Pauline is a 'little girl of 66 years old'. She is intellectually disabled and been cared after by her sister Martha. When Martha dies, her two younger sisters, Paulette and Cecile have to ...
See full summary »
Pauline is a 'little girl of 66 years old'. She is intellectually disabled and been cared after by her sister Martha. When Martha dies, her two younger sisters, Paulette and Cecile have to make a decision on the best place for Pauline to be looked after. Neither of them is ready to take care of her. Paulette has a shop to look after and Cecile has her Albert. But according to Martha's last will, her fortune will only be divided in three equal parts if one of the sisters looks after Pauline. If they decide to take her to an institution, Pauline will be the only heir. Written by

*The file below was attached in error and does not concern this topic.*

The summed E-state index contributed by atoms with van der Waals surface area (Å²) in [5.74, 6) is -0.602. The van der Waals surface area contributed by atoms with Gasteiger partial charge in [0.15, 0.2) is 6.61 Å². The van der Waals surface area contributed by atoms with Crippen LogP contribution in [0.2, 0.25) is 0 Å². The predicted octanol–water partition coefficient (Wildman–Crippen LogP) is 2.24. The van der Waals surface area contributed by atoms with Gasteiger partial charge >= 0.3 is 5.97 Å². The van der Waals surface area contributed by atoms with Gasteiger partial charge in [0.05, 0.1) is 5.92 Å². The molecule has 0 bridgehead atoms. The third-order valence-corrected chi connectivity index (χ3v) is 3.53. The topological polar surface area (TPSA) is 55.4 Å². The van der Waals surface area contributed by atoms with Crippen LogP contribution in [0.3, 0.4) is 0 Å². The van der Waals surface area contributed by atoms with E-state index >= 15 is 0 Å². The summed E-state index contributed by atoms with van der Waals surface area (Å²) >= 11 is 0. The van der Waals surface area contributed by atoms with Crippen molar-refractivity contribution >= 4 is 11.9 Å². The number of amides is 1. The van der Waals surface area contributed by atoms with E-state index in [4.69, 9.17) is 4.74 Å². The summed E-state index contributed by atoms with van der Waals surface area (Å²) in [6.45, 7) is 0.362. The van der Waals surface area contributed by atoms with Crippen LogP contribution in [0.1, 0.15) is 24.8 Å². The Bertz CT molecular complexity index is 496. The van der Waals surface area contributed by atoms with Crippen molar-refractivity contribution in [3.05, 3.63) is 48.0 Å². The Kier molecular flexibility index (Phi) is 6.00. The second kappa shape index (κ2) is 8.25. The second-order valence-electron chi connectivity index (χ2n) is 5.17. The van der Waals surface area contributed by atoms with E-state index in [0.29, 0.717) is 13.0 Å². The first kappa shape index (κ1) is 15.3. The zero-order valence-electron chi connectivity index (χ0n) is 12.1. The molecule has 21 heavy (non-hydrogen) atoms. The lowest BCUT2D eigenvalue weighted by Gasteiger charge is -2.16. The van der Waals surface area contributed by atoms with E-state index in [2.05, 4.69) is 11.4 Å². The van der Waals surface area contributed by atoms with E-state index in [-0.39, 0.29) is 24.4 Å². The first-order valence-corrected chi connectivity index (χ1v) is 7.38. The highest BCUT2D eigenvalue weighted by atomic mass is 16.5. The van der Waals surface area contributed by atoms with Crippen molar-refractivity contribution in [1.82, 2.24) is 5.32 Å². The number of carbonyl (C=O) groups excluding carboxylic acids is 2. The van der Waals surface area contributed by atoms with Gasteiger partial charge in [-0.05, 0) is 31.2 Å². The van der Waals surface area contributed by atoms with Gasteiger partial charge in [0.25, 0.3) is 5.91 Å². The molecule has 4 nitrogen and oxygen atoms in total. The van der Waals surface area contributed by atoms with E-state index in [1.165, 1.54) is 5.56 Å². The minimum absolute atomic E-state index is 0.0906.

This is an amazing film by Lieven Debrauwer. Whereas his earlier films weren't that great -such as the short movie "Dichten, wat is dichten dan...?"- this is a piece of art.
Debrauwer doesn't seem to be interested in being groundbreaking. Movies like this have been done before, it doesn't provide us with anything new. (E.g. "Rainman" or "What's eating Gilbert Grape") It just tells us a simple but very intimate story.
Both of the protagonists' roles, played by Dora van der Groen and the now deceased Ann Petersen, are impressive. Van der Groen comes across very natural when portraying the honest behaviour and joy that most 'old children' seem to have. Petersen's acting is unbelievable as well. She portrays the prototypical older Flemish lady perfectly. A cold harsh lady who feels her mildly retarded sister is a burden that is complicating her life. A life that, especially at her age, should have been a simple one.
2 of 3 people found this review helpful.
Was this review helpful to you?